Frequently Presidents have chosen a member of the opposite party for one cabinet post. Sometimes it’s been Secretary of Defense (Republican Senator Bill Cohen of Maine under Bill Clinton, for instance). Sometimes it’s been Secretary of Transportation (Republican Congressman Ray LaHood under Barack Obama, former Clinton Commerce Secretary Norm Mineta under George W. Bush).
In a return to normalcy, and especially with a very divided Senate that Republicans have slightly better odds to control, President Biden might choose a Republican for his cabinet – perhaps part of a deal to get a vote on other cabinet nominees.
On the Airlines Confidential podcast this week Seth Kaplan and former Spirit Airlines CEO Ben Baldanza speculate on whether current Secretary of Transportation Elaine Chao could be asked to stay on in her role.
President Trump’s Secretary of Transportation was formerly director of the Peace Corp and President of United Way as well as George W. Bush’s Secretary of Labor. She was also a former Northwest Airlines director. Her appointment could be both politically valuable (reaching out to Republicans) and politically fraught (with Biden’s base).
- She is married to Senate Majority Leader Mitch McConnell, so might win points with McConnell.
- She is married to Senate Majority Leader Mitch McConnell, perhaps the most vilified Republican among the Democratic base after Donald Trump.
McConnell is architect of the Senate’s obstruction strategy against Barack Obama.
He refused to bring the Supreme Court nomination of Merrick Garland to the Senate floor. It was a risky move – had Hillary Clinton won the Presidency she almost assuredly would have nominated someone more liberal. However it’s possible the move not only gave Republicans a nominee to the Supreme Court when Trump was elected, it may have made the difference in his election driving turnout among evangelicals and conservatives who may have been reluctant to support Trump but did with a Supreme Court seat in the balance. McConnell of course drove the confirmation of Amy Coney Barrett to the Court right before the election.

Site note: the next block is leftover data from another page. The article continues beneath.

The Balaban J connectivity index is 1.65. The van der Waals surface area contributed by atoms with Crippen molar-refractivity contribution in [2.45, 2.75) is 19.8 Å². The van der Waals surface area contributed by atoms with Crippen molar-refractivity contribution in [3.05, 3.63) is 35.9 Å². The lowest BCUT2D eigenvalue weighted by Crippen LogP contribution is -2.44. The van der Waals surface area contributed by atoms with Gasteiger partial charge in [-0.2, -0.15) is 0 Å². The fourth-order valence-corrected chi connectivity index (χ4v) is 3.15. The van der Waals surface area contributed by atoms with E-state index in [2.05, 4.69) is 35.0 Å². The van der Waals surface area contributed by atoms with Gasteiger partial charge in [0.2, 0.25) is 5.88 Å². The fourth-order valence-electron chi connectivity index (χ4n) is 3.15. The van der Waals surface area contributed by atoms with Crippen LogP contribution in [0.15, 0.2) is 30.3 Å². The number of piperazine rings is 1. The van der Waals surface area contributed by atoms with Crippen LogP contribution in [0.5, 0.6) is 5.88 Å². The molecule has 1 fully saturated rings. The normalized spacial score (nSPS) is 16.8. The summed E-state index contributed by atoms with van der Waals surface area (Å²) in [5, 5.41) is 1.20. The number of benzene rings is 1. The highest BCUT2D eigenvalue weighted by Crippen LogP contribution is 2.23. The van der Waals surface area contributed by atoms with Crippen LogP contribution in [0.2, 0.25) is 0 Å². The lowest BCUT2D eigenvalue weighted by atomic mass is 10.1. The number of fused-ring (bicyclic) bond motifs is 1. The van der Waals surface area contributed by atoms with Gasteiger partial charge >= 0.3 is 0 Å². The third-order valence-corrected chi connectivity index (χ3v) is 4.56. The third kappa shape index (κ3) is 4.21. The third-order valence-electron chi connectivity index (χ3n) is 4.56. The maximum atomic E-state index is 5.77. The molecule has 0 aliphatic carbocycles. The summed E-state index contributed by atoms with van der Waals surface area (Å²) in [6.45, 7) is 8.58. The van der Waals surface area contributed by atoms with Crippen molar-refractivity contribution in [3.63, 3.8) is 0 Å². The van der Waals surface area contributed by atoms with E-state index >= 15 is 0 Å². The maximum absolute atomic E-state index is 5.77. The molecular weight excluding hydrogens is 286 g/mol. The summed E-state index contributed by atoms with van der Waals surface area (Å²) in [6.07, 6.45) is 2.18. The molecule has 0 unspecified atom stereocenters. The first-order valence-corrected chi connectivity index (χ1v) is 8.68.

McConnell’s supporters on the right sometimes affectionately refer to their Senate leader as ‘Cocaine Mitch’ after a Republican candidate called him that in 2018 based on cargo seized from a ship owned by a company related to Secretary Chao’s family.
Democrat donors just lit $100 million on fire trying to unseat McConnell from the Senate, and he won re-election handily.
If President-elect Biden were to select a Republican for his cabinet, Transportation is only one likely place to consider. Extending the tenure of the current DOT Secretary is an obvious possibility, though it’s not clear she’d want to keep the job beyond the full four years in which she’s served (though she was Labor Secretary for longer). However it’s her connection to the Senate Majority Leader that makes her re-appointment, I think, impossible for Biden to do because it would alienate so much of his base right out of the gate – more so even than appointing nearly any Republican other than President Trump himself.